Mbalula is right: get them young and transform sport
The Times Editorial: Whatever his problems might be in the corridors of ANC power, Fikile Mbalula continues to impress as the minister of sport. Yesterday's address to business people was another example of this.
Mbalula did not hesitate to use strong words in condemning the apparent corruption at Cricket SA, the obvious incompetence at Athletics SA during Leonard Chuene's reign and an inability to read rules at the SA Football Association.
"It can't inspire us to invest our money in a business that does not inspire us," he said in a specific reference to Safa, whose employees embarrassed the nation by failing to understand the qualifying rules of the Nations Cup and made fools of our Bafana heroes, who danced joyously on a Nelspruit touchline in the mistaken belief that they were headed to the tournament currently on the go in Equatorial Guinea and Gabon.
The sentiment applies equally to cricket, athletics, now even powerboating and any other national sports body that thinks it can escape public scrutiny.
Mbalula did not opt for euphemism in addressing the most vexing issue in our sport: transformation. For South African sport to become genuinely representative and shed the baggage of an odious past, we all need to work harder at it - at club level, provincial level, national level, in the media and especially at schools.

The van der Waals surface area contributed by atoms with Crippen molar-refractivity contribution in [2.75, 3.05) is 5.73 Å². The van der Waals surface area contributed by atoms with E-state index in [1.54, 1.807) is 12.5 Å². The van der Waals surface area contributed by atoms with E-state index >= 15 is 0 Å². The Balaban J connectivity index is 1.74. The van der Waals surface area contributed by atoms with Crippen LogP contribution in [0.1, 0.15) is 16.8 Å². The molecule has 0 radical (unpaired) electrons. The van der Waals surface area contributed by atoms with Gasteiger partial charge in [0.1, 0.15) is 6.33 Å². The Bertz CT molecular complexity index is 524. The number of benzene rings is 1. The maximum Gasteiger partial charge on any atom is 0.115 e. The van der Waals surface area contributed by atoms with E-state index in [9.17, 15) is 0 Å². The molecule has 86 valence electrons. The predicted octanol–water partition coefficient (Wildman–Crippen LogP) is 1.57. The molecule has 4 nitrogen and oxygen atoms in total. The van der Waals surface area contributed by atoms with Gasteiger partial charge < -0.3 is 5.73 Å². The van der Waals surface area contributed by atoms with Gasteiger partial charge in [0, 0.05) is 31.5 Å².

The thrust of Mbalula's speech was a plea to business to help with school sport. Already he has urged the National Lotteries Board to get involved. A figure of R200-million has been mentioned, which might be just a drop in the ocean of our benighted schools system.
But at least Mbalula is on the right track: get them while they are young. If sports such as cricket and rugby can convince young players that they are not "token" - as one 16-year-old believed, according to www.timeslive.com - we will be almost there.